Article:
Friday, January 29, 2010

Colin Vincent, photo artist, offers a different perspective

Multi-media fiber artists are always on the look for a new perspective -- or they should be. Have you photographed your frayed jean's lately? (see below) or maybe a lampshade up close and personal? (First photo).

Colin Vincent has.

Whether trying to reproduce what you see in fabric, or snapping photos for alteration or for inspiration. Sometimes we get stuck in a rut and can't seem to find anything new under the sun.

California photographer Colin Vincent, who took his photography to a professional level a decade ago, learned from talented photograhers. But he also learned by jumping in with both feet whenever an opportunity presented itself. A friend taking a helicopter to Alaska for a skiing weekend -- wanna come? You bet!

A girlfriend wants to go on a tropical vacation. The girlfriend may just be a memory, but the photos show what he learned about tropical sun and sea.

Iceland? Why not?

Artists whether photographer, writer, or fabric artist must experience life. It adds another dimension to whatever they create.

But then there are other opportunities where Colin took his camera along to an evening at Lucky's house or a quick picture of a friend or the light and shadows of an open doorway.

And don't forget the portraits. One of my favorites is of his father, Roger Vincent. Do you see the father love shining in his face among the cares and concerns the world has given him? Maybe this is Rog's best side, but it is also the face of a most interesting person. That's what a portrait must provide -- a glimpse inside of the person, not just their best side. This photo seems even more important, more meaningful after Colin said, "It was my dad who first encouraged me to really experiment with the camera."

Colin also knows his equipment. Just as a quilter knows what needle to use for applique, paper piecing, or for machine embroidery, Colin knows what lens, what light, what setting, what camera to use for each photo. He also demonstrates that a simple iPhone can deliver some inspiring and quirky and memorable photos. As we know in the quilting community, a master with a Bernina makes magic. But a master with a cheap little featherweight can also make magic.

Checkout Colin's images in the first ever iPhone exhibit. The show opens January 30, 2010 in Berkeley. I would end up taking self portraits, not able to figure out which way to aim the iPhone. But Colin demonstrates that it's in the brain, the hands, the eyes, and the sense of beauty and shape. And sometimes it is pure luck. The right combination comes together and you were there to capture it. A moment of grace.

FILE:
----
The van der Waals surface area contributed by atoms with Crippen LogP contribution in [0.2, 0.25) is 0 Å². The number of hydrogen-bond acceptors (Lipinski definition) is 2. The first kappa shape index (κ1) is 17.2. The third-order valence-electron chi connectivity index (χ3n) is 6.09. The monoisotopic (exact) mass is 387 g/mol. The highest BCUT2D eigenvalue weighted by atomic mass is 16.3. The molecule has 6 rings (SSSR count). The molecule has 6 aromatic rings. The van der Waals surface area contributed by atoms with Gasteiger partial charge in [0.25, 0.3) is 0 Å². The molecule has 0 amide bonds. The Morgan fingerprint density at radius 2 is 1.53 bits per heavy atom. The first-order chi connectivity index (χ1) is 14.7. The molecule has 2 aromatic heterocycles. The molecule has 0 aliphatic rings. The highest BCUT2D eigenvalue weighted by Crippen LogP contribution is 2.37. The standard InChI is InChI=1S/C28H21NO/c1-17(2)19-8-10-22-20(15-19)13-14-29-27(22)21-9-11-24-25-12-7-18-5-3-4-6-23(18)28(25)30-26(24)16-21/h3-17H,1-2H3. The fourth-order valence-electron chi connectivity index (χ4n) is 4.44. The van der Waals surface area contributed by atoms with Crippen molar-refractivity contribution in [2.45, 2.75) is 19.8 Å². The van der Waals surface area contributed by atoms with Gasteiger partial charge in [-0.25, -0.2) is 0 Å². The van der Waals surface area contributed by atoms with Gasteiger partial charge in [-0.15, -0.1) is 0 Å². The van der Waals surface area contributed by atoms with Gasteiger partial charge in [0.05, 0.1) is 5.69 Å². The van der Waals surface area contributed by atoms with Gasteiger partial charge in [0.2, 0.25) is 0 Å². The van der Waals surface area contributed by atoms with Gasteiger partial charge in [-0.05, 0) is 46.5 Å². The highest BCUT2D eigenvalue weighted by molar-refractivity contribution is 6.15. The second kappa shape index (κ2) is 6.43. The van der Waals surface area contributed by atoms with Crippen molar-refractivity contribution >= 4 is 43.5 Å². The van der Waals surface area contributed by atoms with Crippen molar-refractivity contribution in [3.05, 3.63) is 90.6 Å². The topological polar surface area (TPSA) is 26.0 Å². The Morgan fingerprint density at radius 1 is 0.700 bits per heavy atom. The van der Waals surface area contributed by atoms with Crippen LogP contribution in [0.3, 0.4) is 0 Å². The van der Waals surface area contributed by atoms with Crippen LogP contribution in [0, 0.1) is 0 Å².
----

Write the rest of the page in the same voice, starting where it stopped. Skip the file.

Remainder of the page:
In the above photo of a man with a robe slung over his shoulder walking toward the sun, Colin had definite goals he wanted to achieve and knows how to get what he wants. He explains: "This was an image shot for a client that manufactures high end robes. I wanted to capture the feeling of having a luxurious robe draped over your body in the warmth of the afternoon sun; to create a sense of peace and calm to associate with the robe. To achieve this image, I had the model walking slowly on the beach directly at the sun and the ocean and used a lens hood to keep my 70-200mm lens in the shadow and prevent lens flare." 

And did you ever realize your water bottle had such character?

Perhaps a few of Colin's photographs and a trip to his website will help you see the world around you a bit differently, help you tip the camera just a few inches off plumb. Or maybe you'll see what the world looks like as you look up at it. I do hope you enjoy his work as much as I have. And I haven't even included his weddings, videos and ....

Even with my little digital Kodak, I feel empowered after seeing what angle and shadow, light and yes sense-of-humor can produce.

In this last photo, Colin explains, "This image was made recently in a club. When I saw the purple lights on the black vinyl I got my long lens (70-200mm f/4) and shot wide open. This lens has image stabilization which really helps for low light shots."

Check out his website for more tips and how-tos for producing photos similar to his.

Of course, I have to include one last photo. Colin Vincent has grown up in the shadow of the Golden Gate Bridge so a photo collage of his work is not complete without at least one purely San Francisco image. Familiar? Yes. But reproduced here with a certain Vincent flair.

Thanks Colin for allowing me to pick and choose among your photos for this blog. -- Dawn


Jane Herlihy said...

BEAUTIFULLY DONE!!! Gorgeous photos and lovely writing. Bravo to Colin and Dawn! I'm going to run right out and see those iPhone photos in Berkeley. Thanks for letting us know about the exhibit.

Gayle Pritchard said...

Very interesting work! I am sharing this blogpost (and his website) with friends. Thanks!